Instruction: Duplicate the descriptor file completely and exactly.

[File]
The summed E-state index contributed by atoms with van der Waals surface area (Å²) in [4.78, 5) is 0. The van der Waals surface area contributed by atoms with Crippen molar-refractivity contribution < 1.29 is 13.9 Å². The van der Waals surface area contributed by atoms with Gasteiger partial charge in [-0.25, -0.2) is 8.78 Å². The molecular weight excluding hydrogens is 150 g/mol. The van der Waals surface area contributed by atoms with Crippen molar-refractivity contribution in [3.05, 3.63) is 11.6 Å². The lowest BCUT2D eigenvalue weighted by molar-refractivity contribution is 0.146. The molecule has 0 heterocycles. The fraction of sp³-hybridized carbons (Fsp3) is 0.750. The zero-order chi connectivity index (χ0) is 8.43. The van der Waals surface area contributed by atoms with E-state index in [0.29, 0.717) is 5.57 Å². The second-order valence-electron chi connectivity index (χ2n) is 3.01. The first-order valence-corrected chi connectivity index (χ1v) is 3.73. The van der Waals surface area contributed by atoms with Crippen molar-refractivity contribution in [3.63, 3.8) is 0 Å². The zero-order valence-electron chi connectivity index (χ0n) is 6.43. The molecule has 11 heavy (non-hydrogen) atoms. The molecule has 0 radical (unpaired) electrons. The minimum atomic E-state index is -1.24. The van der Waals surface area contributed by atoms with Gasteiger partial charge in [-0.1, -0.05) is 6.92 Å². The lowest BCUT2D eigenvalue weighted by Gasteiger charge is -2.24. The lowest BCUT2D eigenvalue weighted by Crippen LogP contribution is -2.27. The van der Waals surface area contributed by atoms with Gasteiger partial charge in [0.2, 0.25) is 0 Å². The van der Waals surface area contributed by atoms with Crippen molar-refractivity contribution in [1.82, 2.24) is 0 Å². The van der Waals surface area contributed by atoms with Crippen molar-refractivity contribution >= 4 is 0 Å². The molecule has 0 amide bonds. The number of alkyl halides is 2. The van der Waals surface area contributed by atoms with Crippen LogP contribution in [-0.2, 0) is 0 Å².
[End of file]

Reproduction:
The summed E-state index contributed by atoms with van der Waals surface area (Å²) in [4.78, 5) is 0. The van der Waals surface area contributed by atoms with Crippen molar-refractivity contribution < 1.29 is 13.9 Å². The van der Waals surface area contributed by atoms with Gasteiger partial charge in [-0.25, -0.2) is 8.78 Å². The molecular weight excluding hydrogens is 150 g/mol. The van der Waals surface area contributed by atoms with Crippen molar-refractivity contribution in [3.05, 3.63) is 11.6 Å². The lowest BCUT2D eigenvalue weighted by molar-refractivity contribution is 0.146. The molecule has 0 heterocycles. The fraction of sp³-hybridized carbons (Fsp3) is 0.750. The zero-order chi connectivity index (χ0) is 8.43. The van der Waals surface area contributed by atoms with E-state index in [0.29, 0.717) is 5.57 Å². The second-order valence-electron chi connectivity index (χ2n) is 3.01. The first-order valence-corrected chi connectivity index (χ1v) is 3.73. The van der Waals surface area contributed by atoms with Crippen molar-refractivity contribution in [3.63, 3.8) is 0 Å². The zero-order valence-electron chi connectivity index (χ0n) is 6.43. The molecule has 11 heavy (non-hydrogen) atoms. The molecule has 0 radical (unpaired) electrons. The minimum atomic E-state index is -1.24. The van der Waals surface area contributed by atoms with Gasteiger partial charge in [-0.1, -0.05) is 6.92 Å². The lowest BCUT2D eigenvalue weighted by Gasteiger charge is -2.24. The lowest BCUT2D eigenvalue weighted by Crippen LogP contribution is -2.27. The van der Waals surface area contributed by atoms with Gasteiger partial charge in [0.2, 0.25) is 0 Å². The van der Waals surface area contributed by atoms with Crippen molar-refractivity contribution in [1.82, 2.24) is 0 Å². The van der Waals surface area contributed by atoms with Crippen molar-refractivity contribution >= 4 is 0 Å². The molecule has 0 amide bonds. The number of alkyl halides is 2. The van der Waals surface area contributed by atoms with Crippen LogP contribution in [-0.2, 0) is 0 Å².